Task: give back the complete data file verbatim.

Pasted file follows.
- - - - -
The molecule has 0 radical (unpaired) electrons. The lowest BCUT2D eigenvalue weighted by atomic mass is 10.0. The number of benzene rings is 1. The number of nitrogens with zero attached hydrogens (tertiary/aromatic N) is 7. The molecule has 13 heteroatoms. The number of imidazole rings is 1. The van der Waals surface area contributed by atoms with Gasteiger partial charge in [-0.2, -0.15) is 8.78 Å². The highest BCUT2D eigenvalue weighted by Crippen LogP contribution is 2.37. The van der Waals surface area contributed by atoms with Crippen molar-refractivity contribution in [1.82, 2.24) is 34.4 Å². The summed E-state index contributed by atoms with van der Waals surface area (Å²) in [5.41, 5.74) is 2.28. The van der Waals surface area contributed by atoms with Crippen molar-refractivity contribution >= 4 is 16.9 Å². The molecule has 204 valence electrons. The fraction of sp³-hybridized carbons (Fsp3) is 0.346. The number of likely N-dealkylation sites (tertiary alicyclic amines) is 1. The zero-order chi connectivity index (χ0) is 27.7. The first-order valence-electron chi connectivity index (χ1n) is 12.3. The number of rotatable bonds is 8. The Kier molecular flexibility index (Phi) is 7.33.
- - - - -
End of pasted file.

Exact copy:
The molecule has 0 radical (unpaired) electrons. The lowest BCUT2D eigenvalue weighted by atomic mass is 10.0. The number of benzene rings is 1. The number of nitrogens with zero attached hydrogens (tertiary/aromatic N) is 7. The molecule has 13 heteroatoms. The number of imidazole rings is 1. The van der Waals surface area contributed by atoms with Gasteiger partial charge in [-0.2, -0.15) is 8.78 Å². The highest BCUT2D eigenvalue weighted by Crippen LogP contribution is 2.37. The van der Waals surface area contributed by atoms with Crippen molar-refractivity contribution in [1.82, 2.24) is 34.4 Å². The summed E-state index contributed by atoms with van der Waals surface area (Å²) in [5.41, 5.74) is 2.28. The van der Waals surface area contributed by atoms with Crippen molar-refractivity contribution >= 4 is 16.9 Å². The molecule has 204 valence electrons. The fraction of sp³-hybridized carbons (Fsp3) is 0.346. The number of likely N-dealkylation sites (tertiary alicyclic amines) is 1. The zero-order chi connectivity index (χ0) is 27.7. The first-order valence-electron chi connectivity index (χ1n) is 12.3. The number of rotatable bonds is 8. The Kier molecular flexibility index (Phi) is 7.33.